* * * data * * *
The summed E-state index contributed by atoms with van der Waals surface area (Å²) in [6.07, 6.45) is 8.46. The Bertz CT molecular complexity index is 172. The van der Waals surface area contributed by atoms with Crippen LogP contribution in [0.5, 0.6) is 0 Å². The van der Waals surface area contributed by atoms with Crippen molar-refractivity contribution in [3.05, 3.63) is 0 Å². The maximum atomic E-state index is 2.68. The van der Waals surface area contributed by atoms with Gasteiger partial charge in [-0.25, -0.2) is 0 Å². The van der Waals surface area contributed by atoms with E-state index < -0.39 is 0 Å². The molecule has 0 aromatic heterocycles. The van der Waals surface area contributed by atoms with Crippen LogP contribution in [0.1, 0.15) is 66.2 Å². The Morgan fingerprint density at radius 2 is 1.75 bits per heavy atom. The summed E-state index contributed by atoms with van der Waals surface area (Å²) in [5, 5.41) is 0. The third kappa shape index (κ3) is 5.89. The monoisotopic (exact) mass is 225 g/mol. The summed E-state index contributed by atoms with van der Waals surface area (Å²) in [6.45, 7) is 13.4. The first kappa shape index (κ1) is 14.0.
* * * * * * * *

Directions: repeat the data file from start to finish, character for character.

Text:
The summed E-state index contributed by atoms with van der Waals surface area (Å²) in [6.07, 6.45) is 8.46. The Bertz CT molecular complexity index is 172. The van der Waals surface area contributed by atoms with Crippen LogP contribution in [0.5, 0.6) is 0 Å². The van der Waals surface area contributed by atoms with Crippen molar-refractivity contribution in [3.05, 3.63) is 0 Å². The maximum atomic E-state index is 2.68. The van der Waals surface area contributed by atoms with Gasteiger partial charge in [-0.25, -0.2) is 0 Å². The van der Waals surface area contributed by atoms with E-state index < -0.39 is 0 Å². The molecule has 0 aromatic heterocycles. The van der Waals surface area contributed by atoms with Crippen LogP contribution in [0.1, 0.15) is 66.2 Å². The Morgan fingerprint density at radius 2 is 1.75 bits per heavy atom. The summed E-state index contributed by atoms with van der Waals surface area (Å²) in [5, 5.41) is 0. The third kappa shape index (κ3) is 5.89. The monoisotopic (exact) mass is 225 g/mol. The summed E-state index contributed by atoms with van der Waals surface area (Å²) in [6.45, 7) is 13.4. The first kappa shape index (κ1) is 14.0.